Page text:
Patisiran, a small interfering RNA (siRNA), binds and degrades TTR mRNA, inhibiting TTR synthesis. The APOLLO trial published in 2018 studied IV patisiran in patients with hereditary transthyretin amyloidosis with polyneuropathy. The study showed a statistical improvement in neuropathy impairment scores compared with placebo. Although this study was not specifically in the ATTR-CA population, a subgroup analysis showed that in the cardiac subpopulation, patisiran also conferred a significant change in N-terminal pro-B-type natriuretic peptide from baseline to 18 months in favor of patisiran, and was associated with better cardiac structure and function compared with placebo.

The NEURO-TTR trial, also published in 2018, evaluated subcutaneous inotersen in patients with ATTRm with polyneuropathy in the presence or absence of cardiomyopathy. Unlike patisiran, inotersen showed no significant difference in echocardiographic variables in patients with cardiac involvement. However, a small prospective study evaluating the effect of inotersen on structural and functional cardiac parameters showed stabilization of disease progression. Trials to assess both agents specifically in the CA patient population are ongoing. In the meantime, these agents may be a promising option for patients with polyneuropathy and cardiac involvement.

Another class of medications used for ATTR include fibril disruptors. These medications act by targeting the mature amyloid fibrils. Doxycycline in combination with tauroursodeoxycholic acid, green tea extract and turmeric all have limited data supporting their use for this indication and are not recommended after the emergence of FDA-approved therapies.

Transthyretin stabilizers have quickly become the most utilized class of medications for ATTR-CA. The transthyretin tetramer has two thyroxine binding sites, which are the target of both diflunisal and tafamidis (Vyndamax and Vyndaqel, FoldRx/Pfizer). Diflunisal has shown promising results for hereditary amyloid polyneuropathy and can be used off-label for ATTR-CA due to limited data. However, close monitoring is warranted given nonsteroidal anti-inflammatory drug properties, and should be avoided in patients with severe thrombocytopenia and renal dysfunction (estimated glomerular filtration rate [eGFR] < 40 mL/min/1.73 m2).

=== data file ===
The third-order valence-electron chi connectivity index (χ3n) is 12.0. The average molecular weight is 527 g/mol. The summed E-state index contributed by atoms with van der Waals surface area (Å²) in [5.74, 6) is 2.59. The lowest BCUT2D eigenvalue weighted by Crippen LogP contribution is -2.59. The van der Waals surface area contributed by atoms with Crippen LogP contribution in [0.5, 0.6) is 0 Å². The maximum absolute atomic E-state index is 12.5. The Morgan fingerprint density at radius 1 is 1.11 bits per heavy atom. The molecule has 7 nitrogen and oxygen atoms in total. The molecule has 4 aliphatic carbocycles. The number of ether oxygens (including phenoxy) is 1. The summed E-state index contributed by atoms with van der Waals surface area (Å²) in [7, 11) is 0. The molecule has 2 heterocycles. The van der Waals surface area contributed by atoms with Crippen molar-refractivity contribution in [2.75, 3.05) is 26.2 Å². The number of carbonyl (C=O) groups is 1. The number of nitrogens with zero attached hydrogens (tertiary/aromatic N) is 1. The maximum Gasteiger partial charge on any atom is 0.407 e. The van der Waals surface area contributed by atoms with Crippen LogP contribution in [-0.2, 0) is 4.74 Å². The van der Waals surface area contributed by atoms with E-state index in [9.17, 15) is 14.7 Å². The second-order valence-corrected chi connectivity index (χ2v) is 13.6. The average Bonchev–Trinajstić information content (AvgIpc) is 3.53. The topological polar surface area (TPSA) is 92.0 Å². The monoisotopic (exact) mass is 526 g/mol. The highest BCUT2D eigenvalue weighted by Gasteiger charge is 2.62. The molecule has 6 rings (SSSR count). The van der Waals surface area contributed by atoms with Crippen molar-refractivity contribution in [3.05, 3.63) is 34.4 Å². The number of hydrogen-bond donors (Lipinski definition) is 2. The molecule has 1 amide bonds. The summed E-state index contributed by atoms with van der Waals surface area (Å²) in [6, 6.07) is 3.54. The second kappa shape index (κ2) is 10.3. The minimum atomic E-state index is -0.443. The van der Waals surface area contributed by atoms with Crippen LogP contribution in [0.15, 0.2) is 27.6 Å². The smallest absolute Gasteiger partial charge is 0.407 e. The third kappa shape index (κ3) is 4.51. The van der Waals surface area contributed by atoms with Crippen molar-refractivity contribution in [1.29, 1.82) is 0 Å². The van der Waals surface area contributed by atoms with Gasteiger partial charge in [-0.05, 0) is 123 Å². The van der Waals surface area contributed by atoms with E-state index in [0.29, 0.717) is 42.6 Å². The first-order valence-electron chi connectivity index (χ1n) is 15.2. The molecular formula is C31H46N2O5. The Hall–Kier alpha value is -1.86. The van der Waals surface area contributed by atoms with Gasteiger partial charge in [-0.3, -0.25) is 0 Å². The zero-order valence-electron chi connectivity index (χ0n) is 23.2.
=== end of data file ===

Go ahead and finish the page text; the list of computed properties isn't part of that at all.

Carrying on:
In contrast, tafamidis is the only pharmacologic agent shown to reduce morbidity and mortality in patients with ATTR-CA. The ATTR-ACT trial published in The New England Journal of Medicine by Mathew S. Maurer, MD, medical director of The HCM Center at NewYork-Presbyterian Hospital/Columbia University Medical Center, and colleagues in 2018 was a large breakthrough in ATTR-CA management. This landmark trial randomly assigned 441 patients with ATTR-CA in a 2:1:2 ratio to 80 mg tafamidis, 20 mg tafamidis or placebo for 30 months. The primary analysis, which hierarchically assessed all-cause mortality followed by frequency of CV-related hospitalizations, favored the pooled tafamidis group (all-cause mortality: 29.5% vs. 42.9%; HR = 0.7, 95% CI, 0.51-0.96; CV-related hospitalizations: 0.48 per year vs. 0.7 per year, RR = 0.68; 95% CI, 0.56-0.81). There was no significant difference in rates of adverse events between the treatment and placebo groups. Of note, there was no significant difference in outcomes for the prespecified subgroup analyses, including tafamidis dose.